Of course, the edge wears off of any road trip when reality of having to go home sets in.  The trip home was quiet . . . no music . . . very little conversation . . . lots of beautiful scenery.  A quick brunch in Bozeman.  We were home by one in the afternoon.  The oldest hit his bed, I did laundry and work I needed to get done.  And, that was it.  I learned that reality never lives up to expectations . . . what started out as having the potential to being a big bang, ended up being a fizzle.

Yet, it was a good road trip.  It was good to get away from the routine.  It was good to be with my children.  It was good to be able to go someplace new, observe it, experience it, and wonder.  It was good to connect, even in the silence and awkward moments, with one another.  It was good to see how far the oldest had come from his trip home a year ago . . . but, to realize there is still a long ways to go.  It was good to see the daughter and son-in-law . . . to enjoy her laughter, his wittiness . . . to watch them express their love towards one another . . . to be in the presence of family.  It was good to just be quiet . . . to appreciate the beauty of the place and the places we pasted coming.  It was fun to take pictures of the obscure and beautiful in places no one ever looks despite it being right before their eyes.  It was just good to be.  It was a good road trip . . . despite the silence it ended in.  It wasn’t the destination, it was the journey and the people it was shared with that made it wonderful.

As Morgan Matson writes in Amy and Roger’s Epic Detour:

“And I felt, in the silence that followed,
everything that had happened on the trip
 to bring me to this place.”

And, it was a good place to be.

Thursday, October 17, 2013

Language of Regret

To feel sad . . . to feel disappointed . . . to feel repentant . . . over something that has happened or because of a lost opportunity.  That is a working definition of the word “regret”.  I imagine that there is not a single person in existence that does not know or understand what it means to regret.  I think that we are all familiar with the language of regret.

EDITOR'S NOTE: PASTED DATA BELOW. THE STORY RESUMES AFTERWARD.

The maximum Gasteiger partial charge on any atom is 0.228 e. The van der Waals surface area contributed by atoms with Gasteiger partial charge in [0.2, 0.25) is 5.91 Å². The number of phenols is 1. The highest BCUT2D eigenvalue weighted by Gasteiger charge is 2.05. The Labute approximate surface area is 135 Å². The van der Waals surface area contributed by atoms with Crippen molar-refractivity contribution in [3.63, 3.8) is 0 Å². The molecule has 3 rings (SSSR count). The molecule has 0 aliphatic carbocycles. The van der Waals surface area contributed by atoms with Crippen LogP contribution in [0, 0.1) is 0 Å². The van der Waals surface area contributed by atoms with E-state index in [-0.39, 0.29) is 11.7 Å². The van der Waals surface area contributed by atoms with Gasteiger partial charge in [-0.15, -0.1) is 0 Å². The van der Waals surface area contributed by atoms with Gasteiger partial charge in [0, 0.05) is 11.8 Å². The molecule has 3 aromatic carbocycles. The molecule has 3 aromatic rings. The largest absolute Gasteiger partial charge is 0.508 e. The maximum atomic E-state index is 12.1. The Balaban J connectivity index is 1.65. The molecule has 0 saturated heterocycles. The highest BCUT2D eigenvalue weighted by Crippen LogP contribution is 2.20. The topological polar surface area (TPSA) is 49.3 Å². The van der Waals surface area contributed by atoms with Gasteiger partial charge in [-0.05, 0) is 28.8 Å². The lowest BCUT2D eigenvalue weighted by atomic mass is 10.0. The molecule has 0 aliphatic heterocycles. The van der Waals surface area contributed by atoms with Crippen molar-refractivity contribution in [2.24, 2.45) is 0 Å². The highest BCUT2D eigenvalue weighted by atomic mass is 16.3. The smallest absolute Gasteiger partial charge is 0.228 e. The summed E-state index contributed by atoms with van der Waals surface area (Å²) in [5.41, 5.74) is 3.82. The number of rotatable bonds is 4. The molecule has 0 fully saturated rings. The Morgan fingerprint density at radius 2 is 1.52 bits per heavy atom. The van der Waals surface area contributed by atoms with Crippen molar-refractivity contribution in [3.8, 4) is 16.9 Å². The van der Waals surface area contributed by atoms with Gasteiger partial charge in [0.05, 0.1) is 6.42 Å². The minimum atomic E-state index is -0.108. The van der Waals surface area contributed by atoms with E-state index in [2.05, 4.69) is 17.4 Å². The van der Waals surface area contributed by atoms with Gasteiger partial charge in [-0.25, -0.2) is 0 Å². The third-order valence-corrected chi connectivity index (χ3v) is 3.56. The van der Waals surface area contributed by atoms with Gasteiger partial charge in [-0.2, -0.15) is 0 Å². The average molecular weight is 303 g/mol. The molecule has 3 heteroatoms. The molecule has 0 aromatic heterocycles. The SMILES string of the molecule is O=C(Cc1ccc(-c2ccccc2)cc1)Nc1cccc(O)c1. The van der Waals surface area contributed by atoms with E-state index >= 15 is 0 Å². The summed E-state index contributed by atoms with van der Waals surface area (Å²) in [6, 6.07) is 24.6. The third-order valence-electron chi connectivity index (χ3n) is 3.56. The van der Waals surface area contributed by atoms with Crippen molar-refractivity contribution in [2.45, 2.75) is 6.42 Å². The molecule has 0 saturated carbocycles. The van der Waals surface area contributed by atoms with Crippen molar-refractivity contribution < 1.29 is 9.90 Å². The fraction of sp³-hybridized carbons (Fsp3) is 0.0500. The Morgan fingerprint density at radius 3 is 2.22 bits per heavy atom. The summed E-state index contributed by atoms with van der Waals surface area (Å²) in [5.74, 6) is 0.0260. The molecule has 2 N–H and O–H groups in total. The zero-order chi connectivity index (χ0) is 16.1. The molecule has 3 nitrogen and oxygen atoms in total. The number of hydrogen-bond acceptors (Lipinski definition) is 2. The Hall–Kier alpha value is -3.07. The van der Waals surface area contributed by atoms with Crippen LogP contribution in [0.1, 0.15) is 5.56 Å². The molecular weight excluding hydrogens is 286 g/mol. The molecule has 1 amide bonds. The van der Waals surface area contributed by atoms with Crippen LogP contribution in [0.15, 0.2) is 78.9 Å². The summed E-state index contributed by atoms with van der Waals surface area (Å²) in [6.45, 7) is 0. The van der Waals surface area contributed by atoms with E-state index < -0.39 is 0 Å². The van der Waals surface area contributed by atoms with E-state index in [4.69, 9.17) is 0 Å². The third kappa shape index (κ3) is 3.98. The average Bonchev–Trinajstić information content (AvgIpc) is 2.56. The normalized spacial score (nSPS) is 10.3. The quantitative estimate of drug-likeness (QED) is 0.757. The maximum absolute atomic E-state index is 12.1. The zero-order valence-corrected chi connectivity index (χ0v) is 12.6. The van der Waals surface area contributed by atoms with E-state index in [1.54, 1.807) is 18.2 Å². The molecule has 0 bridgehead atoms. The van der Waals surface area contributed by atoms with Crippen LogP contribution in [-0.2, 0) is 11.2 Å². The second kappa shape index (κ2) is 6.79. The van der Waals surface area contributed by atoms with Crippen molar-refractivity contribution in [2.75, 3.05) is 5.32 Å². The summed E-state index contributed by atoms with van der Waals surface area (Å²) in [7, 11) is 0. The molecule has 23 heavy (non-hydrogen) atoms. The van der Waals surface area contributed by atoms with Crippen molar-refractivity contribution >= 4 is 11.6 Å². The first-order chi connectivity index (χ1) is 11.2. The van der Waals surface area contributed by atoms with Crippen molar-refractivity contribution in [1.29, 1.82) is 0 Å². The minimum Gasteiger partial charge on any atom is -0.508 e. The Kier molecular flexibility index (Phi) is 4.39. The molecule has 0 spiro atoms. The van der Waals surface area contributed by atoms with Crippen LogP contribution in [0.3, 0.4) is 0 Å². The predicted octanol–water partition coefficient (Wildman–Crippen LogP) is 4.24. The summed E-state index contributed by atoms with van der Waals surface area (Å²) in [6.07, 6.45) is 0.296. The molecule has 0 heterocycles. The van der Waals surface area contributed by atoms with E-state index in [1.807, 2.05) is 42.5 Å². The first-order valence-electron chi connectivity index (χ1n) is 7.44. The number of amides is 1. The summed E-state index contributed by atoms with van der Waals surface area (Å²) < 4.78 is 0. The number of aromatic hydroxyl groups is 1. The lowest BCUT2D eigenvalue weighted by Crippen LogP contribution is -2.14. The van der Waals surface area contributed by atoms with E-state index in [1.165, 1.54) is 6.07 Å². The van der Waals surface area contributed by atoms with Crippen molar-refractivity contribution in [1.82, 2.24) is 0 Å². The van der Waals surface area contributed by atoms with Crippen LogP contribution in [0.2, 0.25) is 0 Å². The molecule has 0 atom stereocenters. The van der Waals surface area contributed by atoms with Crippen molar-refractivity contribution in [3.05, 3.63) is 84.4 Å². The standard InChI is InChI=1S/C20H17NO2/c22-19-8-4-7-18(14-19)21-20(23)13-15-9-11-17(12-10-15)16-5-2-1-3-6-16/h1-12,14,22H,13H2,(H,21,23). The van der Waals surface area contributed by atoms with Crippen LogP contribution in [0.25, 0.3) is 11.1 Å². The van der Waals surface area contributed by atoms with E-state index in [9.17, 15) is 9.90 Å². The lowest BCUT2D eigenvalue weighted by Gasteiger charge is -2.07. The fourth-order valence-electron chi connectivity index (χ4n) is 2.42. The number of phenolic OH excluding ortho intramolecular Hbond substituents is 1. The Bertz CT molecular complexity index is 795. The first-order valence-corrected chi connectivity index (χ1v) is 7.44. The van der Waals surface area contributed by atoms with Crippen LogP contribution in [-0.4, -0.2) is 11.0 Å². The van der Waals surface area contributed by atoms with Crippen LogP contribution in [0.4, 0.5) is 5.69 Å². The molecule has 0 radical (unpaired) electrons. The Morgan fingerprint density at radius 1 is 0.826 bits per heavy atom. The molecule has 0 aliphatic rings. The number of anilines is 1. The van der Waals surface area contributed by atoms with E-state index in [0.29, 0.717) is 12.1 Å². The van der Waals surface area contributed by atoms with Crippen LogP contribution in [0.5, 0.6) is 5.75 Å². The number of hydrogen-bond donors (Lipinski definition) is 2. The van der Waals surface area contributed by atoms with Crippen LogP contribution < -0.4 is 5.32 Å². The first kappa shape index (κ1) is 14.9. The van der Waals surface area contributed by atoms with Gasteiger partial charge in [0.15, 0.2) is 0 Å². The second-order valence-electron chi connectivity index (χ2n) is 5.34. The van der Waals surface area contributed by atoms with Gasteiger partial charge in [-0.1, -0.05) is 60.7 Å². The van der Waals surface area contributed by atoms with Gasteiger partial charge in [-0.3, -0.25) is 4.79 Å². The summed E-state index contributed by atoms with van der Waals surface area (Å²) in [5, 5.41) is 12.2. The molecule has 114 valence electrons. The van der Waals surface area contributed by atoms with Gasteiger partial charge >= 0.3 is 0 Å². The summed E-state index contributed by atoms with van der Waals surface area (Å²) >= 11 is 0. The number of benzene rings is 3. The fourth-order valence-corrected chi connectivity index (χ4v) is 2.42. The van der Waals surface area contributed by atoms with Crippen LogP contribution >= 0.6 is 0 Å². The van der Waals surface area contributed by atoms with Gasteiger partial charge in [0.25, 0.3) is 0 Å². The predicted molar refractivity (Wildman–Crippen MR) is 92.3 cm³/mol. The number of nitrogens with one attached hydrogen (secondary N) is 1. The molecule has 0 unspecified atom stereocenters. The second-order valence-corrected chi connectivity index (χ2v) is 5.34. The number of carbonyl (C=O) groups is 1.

It is the autumn of 1971. . . football season.  The eighth grade class is divided into two teams.  I am a starting offensive tackle and defensive end on one of the teams.  We are combining the two teams to play a town down the road in a football game . . . a town where I once happened to be a student in the school that we are going to play.  I couldn’t wait for the opportunity to face my old classmates . . . couldn’t wait to show them—once and for all—that I was not that wimpy kid who they never picked to play in their games, always picked on, and pretty much was on the bottom of the pecking order.  I couldn’t wait to prove them all wrong . . . to rub it in their faces that they underestimated me.

But, I never got the opportunity.

There is no one that I can blame but myself for missing the game . . . the game of my redemption.  It was my fault that I skipped a practice to go and watch the freshman team play our archrivals.  It was my fault for missing practice and getting left behind when it came time to travel to my old school to play a football game.  There was no one to blame except myself . . . something that I did for a long, long, long time.  I was fourteen years old when I skipped that practice . . . missed that game, and it was in my mid-thirties before I forgave myself and let myself off the hook.  That is how the language of regret works . . . it weighs us down, keeps us from moving forward, and keeps us from growing up.
It would be wonderful if I could honestly state that missing that football game was my only regret in life . . . but, like everyone else, it is not.  I have had many regrets in my life.  Some I have gotten over rather quickly, others I have had a much more difficult time letting go of . . . it is those that have hindered my life the most. 

I believe that I speak for a lot of folks out there when I say that I am my own worst enemy.  I can hurt myself more than any other person in my life can . . . I can provide myself with a greater beating than anyone else ever could . . . and, I am usually the last person to let myself off the hook when I have screwed up.  But, that is the power of the language of regret . . . especially when we allow it to cripple us to the point that we can no longer be happy . . . no longer grow.  I don’t need anyone to tell me when I screw up, I usually know it the minute I do it . . . trust me, I have nearly six decades of experience.

Should of . . . could of . . . would of . . . language of regret.  If and only . . . language of regret.  Ever hear those words escaping from your lips when you are talking.  If so, then you know the language of regret.  Ever feel that twinge that comes when someone mentions an event from your past . . . something you wish you could go back and do differently?  Language of regret.  Ever catch yourself beating and berating yourself because you wish you had done things differently than you did . . . even ten minutes ago?  Again, language of regret.